Monday, August 08, 2005

Solano County gets grant for diabetes care programs

County gets grant for diabetes care programs

By Sarah Arnquist

- Solano County's community health clinics are raising the bar for quality health care.

The Vallejo and Fairfield community clinics provide preventative health care to the county's neediest residents. They are the safety net for the uninsured and homeless, said Dr. Ron Chapman, county health officer.

"Just because we're the place of last resort doesn't mean we're the place of last quality," Chapman said. "We think it's very important to deliver high quality care."

The county received a grant from the California HealthCare Foundation to launch a Continuous Quality Improvement Program in both clinics. County staff is working with a team of experts from the University of California, San Francisco, to measure current practices and set new standards for care.

The health care industry adopted CQI programs decades ago to increase efficiency, reduce costs and improve health outcomes, said Patty Porter, Solano County's project director from UCSF.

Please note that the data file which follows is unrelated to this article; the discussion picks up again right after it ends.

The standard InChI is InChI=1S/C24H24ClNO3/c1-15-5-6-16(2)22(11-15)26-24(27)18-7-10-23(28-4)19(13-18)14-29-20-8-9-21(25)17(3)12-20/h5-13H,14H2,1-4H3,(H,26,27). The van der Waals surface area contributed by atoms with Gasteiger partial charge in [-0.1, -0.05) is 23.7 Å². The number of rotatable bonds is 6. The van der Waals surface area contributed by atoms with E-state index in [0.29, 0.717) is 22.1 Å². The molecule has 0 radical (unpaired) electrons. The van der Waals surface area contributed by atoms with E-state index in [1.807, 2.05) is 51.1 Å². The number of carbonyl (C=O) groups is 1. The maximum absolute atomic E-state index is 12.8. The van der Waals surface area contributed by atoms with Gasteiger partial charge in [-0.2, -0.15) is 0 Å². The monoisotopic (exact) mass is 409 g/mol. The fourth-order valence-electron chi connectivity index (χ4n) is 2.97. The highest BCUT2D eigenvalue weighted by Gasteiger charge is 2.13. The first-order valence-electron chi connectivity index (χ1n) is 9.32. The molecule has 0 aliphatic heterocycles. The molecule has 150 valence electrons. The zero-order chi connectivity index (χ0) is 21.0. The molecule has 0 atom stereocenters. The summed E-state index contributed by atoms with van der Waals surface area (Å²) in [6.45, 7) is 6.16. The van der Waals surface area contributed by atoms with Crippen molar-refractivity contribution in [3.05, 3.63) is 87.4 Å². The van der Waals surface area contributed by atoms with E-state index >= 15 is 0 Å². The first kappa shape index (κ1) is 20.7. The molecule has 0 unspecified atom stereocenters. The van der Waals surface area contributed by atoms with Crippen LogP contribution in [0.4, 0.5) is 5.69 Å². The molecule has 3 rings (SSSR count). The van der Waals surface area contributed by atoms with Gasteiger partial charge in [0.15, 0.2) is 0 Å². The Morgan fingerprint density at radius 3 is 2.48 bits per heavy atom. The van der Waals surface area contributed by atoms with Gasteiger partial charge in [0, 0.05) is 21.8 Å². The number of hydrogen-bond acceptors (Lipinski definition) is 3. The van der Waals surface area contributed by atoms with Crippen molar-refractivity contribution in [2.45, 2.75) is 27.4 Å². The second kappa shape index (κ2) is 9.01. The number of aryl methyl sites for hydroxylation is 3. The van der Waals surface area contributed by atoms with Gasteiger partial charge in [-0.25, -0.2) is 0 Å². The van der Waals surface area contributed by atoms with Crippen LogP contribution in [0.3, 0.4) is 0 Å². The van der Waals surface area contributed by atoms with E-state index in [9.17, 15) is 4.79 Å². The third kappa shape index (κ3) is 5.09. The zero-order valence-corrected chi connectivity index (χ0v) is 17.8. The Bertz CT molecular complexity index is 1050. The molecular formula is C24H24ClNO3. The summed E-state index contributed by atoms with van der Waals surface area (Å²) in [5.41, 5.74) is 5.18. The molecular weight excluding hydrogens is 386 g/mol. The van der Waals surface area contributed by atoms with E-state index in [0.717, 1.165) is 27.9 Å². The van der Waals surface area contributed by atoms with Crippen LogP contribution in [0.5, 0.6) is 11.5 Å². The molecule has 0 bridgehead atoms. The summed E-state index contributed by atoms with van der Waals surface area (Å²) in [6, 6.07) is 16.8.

Fewer county health programs have CQI programs, though, because they require much additional work, Porter said.

"I really admire that (Solano County) stepped up to do this," Porter said. "They don't have to do this."

So what are they doing?

Right now, county health officials are analyzing how well they take care of diabetic patients. The chronic condition afflicts nearly 2,000 residents and can trigger multiple complications without proper care, Chapman said. After the data is collected, they will compare themselves to national standards set by the American Diabetes Association and identify areas for improvement.

The goal is to improve the entire system of care, Chapman said. Everyone is responsible for a patient's care, including the receptionist, nurse, social worker, doctor and administrator, he said.

Patients should receive the same high quality care at every visit from every provider, Porter said. This project is about developing the clinic infrastructure and changing the organizational system, she said.

Solano County has never taken on a project like this to improve quality, Chapman said. Ultimately, the goal is to use the lessons learned from diabetes care to treat all chronic diseases, he said.

Porter was impressed by the county clinicians' willingness to change and improve, she said.

"There's always opportunity for improvement even when you think you're doing the best you can," she said.

Reach Sarah Arnquist at 427-6953 or

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